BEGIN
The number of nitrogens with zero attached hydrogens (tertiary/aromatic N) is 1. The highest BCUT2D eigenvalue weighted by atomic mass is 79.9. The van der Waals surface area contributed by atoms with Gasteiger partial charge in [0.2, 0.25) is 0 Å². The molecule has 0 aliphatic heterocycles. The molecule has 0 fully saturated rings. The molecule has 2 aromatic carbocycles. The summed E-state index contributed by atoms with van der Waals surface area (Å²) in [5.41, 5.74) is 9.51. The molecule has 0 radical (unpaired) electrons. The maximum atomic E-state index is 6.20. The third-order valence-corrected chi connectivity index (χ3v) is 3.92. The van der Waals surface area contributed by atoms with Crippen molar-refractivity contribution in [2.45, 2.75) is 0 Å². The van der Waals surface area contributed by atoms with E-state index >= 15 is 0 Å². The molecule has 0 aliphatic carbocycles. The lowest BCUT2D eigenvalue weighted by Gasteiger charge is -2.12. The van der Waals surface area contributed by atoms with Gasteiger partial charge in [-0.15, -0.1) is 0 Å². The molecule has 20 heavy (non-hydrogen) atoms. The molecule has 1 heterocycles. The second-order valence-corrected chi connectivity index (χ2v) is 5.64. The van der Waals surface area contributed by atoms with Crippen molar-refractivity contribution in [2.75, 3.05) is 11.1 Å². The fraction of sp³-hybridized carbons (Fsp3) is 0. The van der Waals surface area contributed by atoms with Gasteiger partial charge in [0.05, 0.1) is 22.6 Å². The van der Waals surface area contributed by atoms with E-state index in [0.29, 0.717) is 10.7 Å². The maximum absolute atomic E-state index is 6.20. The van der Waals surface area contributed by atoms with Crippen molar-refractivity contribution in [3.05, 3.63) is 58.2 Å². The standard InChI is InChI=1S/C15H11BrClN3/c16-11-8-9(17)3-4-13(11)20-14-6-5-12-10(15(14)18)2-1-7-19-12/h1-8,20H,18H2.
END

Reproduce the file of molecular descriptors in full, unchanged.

The number of nitrogens with zero attached hydrogens (tertiary/aromatic N) is 1. The highest BCUT2D eigenvalue weighted by atomic mass is 79.9. The van der Waals surface area contributed by atoms with Gasteiger partial charge in [0.2, 0.25) is 0 Å². The molecule has 0 aliphatic heterocycles. The molecule has 0 fully saturated rings. The molecule has 2 aromatic carbocycles. The summed E-state index contributed by atoms with van der Waals surface area (Å²) in [5.41, 5.74) is 9.51. The molecule has 0 radical (unpaired) electrons. The maximum atomic E-state index is 6.20. The third-order valence-corrected chi connectivity index (χ3v) is 3.92. The van der Waals surface area contributed by atoms with Crippen molar-refractivity contribution in [2.45, 2.75) is 0 Å². The van der Waals surface area contributed by atoms with E-state index >= 15 is 0 Å². The molecule has 0 aliphatic carbocycles. The lowest BCUT2D eigenvalue weighted by Gasteiger charge is -2.12. The van der Waals surface area contributed by atoms with Gasteiger partial charge in [-0.15, -0.1) is 0 Å². The molecule has 20 heavy (non-hydrogen) atoms. The molecule has 1 heterocycles. The second-order valence-corrected chi connectivity index (χ2v) is 5.64. The van der Waals surface area contributed by atoms with Crippen molar-refractivity contribution in [2.75, 3.05) is 11.1 Å². The fraction of sp³-hybridized carbons (Fsp3) is 0. The van der Waals surface area contributed by atoms with Gasteiger partial charge in [0.05, 0.1) is 22.6 Å². The van der Waals surface area contributed by atoms with E-state index in [0.29, 0.717) is 10.7 Å². The maximum absolute atomic E-state index is 6.20. The van der Waals surface area contributed by atoms with Crippen molar-refractivity contribution in [3.05, 3.63) is 58.2 Å². The standard InChI is InChI=1S/C15H11BrClN3/c16-11-8-9(17)3-4-13(11)20-14-6-5-12-10(15(14)18)2-1-7-19-12/h1-8,20H,18H2.